Archive for March, 2010

A Case for Understanding

March 20, 2010

I’ve had several interesting conversations recently centered around decimal arithmetic and whether or not students should understand why the standard algorithms for decimal arithmetic produce correct answers.  For example, when multiplying .2 \times 1.39 we should first think:

2 \times 139 = 278

and then think:

In .2 the decimal is moved over one spot.  In 1.39 the decimal is moved over two spots.  One plus two is three.  So we should move the decimal in our answer over three spots.  Our final answer is:


Most of the objections to teachings why these algorithms work fall under a few (interconnected) umbrella reasons:

Reason 1:  It is too hard for many students to understand the why.  It is easier for them to simply memorize all of the rules (with no understanding informing their actions).

Reason 2:  There is simply no time to teach reasons why.  There is so much in the curriculum that teachers need to rush through things and the time necessary to explain why these algorithms work simply does not exist.

Reason 3:  We want students to do as well as possible on the end of year test (for NCLB) and to maximize our scores on this test we must focus on drilling the procedure rather than any sort of explanation.

There are VERY important reasons why we should want students to understand but what I want to focus on here is why I think teaching for understanding would like be  1)  Easier 2)  Faster  3) Would result in higher test scores.

Let us first be clear about why the standard procedures for decimal arithmetic work, and how this could be taught to students:  Decimals are a particular type of fraction, one whose denominator is a power of ten.  When viewed in this light, the “lining up of the decimal point” in decimal addition and subtraction is exactly finding a common denominator.  The “counting” procedure for decimal multiplication comes from multiplying the corresponding fractions and knowing that (10^a) (10^b) = 10^{a+b}.  The simplest way to teach students how to do decimal arithmetic is to simply tell them that they are a special kind of fraction.  Then when the student is told to compute .2 \times 1.39 they will do:  \frac{2}{10} \times \frac{139}{100} = \frac{278}{1000} = .278.   If students do decimal arithmetic in this fashion it is very likely that they will discover the shortcut (the standard procedure) themselves.  If they do not, they can be informed of the shortcut after they are comfortable with the conversion method.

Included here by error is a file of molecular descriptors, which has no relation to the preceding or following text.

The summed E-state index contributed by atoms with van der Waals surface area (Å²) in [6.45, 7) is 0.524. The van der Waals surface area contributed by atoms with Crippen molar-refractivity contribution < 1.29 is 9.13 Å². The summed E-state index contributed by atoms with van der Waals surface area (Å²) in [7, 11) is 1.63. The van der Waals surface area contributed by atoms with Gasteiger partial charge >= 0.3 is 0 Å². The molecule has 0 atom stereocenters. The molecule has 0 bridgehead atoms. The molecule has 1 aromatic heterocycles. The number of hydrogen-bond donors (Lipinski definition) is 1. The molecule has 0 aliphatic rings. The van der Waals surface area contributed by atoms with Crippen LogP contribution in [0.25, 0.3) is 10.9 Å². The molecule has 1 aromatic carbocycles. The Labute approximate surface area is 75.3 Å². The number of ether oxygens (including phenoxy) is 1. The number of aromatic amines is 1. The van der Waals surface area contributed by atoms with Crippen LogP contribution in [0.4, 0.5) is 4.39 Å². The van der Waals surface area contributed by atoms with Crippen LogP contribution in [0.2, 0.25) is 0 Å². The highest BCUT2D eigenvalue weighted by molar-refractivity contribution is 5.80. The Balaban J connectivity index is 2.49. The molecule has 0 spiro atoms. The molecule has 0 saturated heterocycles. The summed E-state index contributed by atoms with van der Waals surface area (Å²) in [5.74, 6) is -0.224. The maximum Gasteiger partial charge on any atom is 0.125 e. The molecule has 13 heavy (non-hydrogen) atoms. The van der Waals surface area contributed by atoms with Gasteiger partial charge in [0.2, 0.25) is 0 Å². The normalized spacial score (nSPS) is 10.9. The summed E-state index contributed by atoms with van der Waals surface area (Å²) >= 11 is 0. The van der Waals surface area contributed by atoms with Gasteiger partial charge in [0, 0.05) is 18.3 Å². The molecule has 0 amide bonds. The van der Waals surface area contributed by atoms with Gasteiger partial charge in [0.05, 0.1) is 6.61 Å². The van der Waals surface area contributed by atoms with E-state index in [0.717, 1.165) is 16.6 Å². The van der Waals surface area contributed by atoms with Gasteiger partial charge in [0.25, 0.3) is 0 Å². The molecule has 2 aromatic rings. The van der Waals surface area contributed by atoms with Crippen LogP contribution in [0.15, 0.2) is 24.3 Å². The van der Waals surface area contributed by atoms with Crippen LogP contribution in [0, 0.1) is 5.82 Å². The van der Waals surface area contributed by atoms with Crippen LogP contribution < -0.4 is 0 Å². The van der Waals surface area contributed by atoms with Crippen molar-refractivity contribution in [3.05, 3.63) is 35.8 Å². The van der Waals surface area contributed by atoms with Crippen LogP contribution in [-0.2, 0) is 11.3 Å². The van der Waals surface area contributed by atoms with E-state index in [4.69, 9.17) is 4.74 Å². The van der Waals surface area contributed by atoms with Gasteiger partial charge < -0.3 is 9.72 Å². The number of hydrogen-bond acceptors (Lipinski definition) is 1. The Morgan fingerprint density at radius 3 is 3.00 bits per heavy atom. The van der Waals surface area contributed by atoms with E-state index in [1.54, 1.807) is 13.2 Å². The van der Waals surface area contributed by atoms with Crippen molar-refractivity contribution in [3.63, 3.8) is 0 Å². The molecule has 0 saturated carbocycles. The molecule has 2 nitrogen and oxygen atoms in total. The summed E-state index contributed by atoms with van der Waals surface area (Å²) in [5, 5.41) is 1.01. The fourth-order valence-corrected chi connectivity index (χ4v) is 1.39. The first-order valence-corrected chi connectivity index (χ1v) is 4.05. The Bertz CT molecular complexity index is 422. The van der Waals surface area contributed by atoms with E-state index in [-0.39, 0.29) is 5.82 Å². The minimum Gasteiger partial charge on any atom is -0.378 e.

Let us now discuss why this way of teaching (referring back to fractions) could very well be:

1)  easier for students

2) take less time in the classroom and

3)  result in higher test scores.

First, consider that with the new approach dispenses with three procedures (addition and subtraction of decimals, multiplication of decimals, and division of decimals) that students would otherwise need to learn.  This of course makes things easier for the student and frees up class time.  The learning of these three procedures is replaced with the the very easy skill of converting a decimal to fraction.  This is an easy task and a very important connection for the students to understand.  The two conversions that happen in each problem involving decimal arithmetic are a great opportunity to solidify the important connection between decimals and fractions.

Second, the new approach allows students to make sense of what is being done.  In addition to promoting a healthy conception of mathematics (things ought to make sense!), this greatly increases the likelyhood of students paying attention and thinking.  This actually makes things much easier for them and has the potential to raise test scores (remember that my focus is on these “practical matters” for this post).